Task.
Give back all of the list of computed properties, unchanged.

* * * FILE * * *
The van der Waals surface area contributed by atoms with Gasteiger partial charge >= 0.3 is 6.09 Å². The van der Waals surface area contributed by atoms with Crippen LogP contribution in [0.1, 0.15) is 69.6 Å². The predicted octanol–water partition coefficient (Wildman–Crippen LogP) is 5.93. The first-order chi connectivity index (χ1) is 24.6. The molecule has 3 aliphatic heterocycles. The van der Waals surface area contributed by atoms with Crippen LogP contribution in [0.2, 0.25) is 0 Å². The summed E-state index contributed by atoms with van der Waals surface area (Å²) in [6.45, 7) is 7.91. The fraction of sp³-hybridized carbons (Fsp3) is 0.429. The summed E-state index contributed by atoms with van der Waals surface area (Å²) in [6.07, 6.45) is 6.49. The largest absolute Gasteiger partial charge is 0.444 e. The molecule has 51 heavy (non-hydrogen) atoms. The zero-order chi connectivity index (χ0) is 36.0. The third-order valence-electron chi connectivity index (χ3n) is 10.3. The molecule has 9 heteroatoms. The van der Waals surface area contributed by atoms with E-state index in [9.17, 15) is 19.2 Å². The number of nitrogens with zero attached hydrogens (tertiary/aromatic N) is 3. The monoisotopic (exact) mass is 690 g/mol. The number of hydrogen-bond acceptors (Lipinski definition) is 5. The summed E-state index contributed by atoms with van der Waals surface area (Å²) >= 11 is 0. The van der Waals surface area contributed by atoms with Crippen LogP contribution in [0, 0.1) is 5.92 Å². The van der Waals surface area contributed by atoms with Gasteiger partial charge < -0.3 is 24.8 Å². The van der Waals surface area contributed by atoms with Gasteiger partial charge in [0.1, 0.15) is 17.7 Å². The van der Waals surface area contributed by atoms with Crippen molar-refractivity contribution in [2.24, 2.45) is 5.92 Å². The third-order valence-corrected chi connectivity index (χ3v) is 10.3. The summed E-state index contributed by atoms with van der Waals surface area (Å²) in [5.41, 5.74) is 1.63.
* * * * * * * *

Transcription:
The van der Waals surface area contributed by atoms with Gasteiger partial charge >= 0.3 is 6.09 Å². The van der Waals surface area contributed by atoms with Crippen LogP contribution in [0.1, 0.15) is 69.6 Å². The predicted octanol–water partition coefficient (Wildman–Crippen LogP) is 5.93. The first-order chi connectivity index (χ1) is 24.6. The molecule has 3 aliphatic heterocycles. The van der Waals surface area contributed by atoms with Crippen LogP contribution in [0.2, 0.25) is 0 Å². The summed E-state index contributed by atoms with van der Waals surface area (Å²) in [6.45, 7) is 7.91. The fraction of sp³-hybridized carbons (Fsp3) is 0.429. The summed E-state index contributed by atoms with van der Waals surface area (Å²) in [6.07, 6.45) is 6.49. The largest absolute Gasteiger partial charge is 0.444 e. The molecule has 51 heavy (non-hydrogen) atoms. The zero-order chi connectivity index (χ0) is 36.0. The third-order valence-electron chi connectivity index (χ3n) is 10.3. The molecule has 9 heteroatoms. The van der Waals surface area contributed by atoms with E-state index in [9.17, 15) is 19.2 Å². The number of nitrogens with zero attached hydrogens (tertiary/aromatic N) is 3. The monoisotopic (exact) mass is 690 g/mol. The number of hydrogen-bond acceptors (Lipinski definition) is 5. The summed E-state index contributed by atoms with van der Waals surface area (Å²) >= 11 is 0. The van der Waals surface area contributed by atoms with Crippen LogP contribution in [0, 0.1) is 5.92 Å². The van der Waals surface area contributed by atoms with Gasteiger partial charge < -0.3 is 24.8 Å². The van der Waals surface area contributed by atoms with Gasteiger partial charge in [0.1, 0.15) is 17.7 Å². The van der Waals surface area contributed by atoms with Crippen molar-refractivity contribution in [2.24, 2.45) is 5.92 Å². The third-order valence-corrected chi connectivity index (χ3v) is 10.3. The summed E-state index contributed by atoms with van der Waals surface area (Å²) in [5.41, 5.74) is 1.63.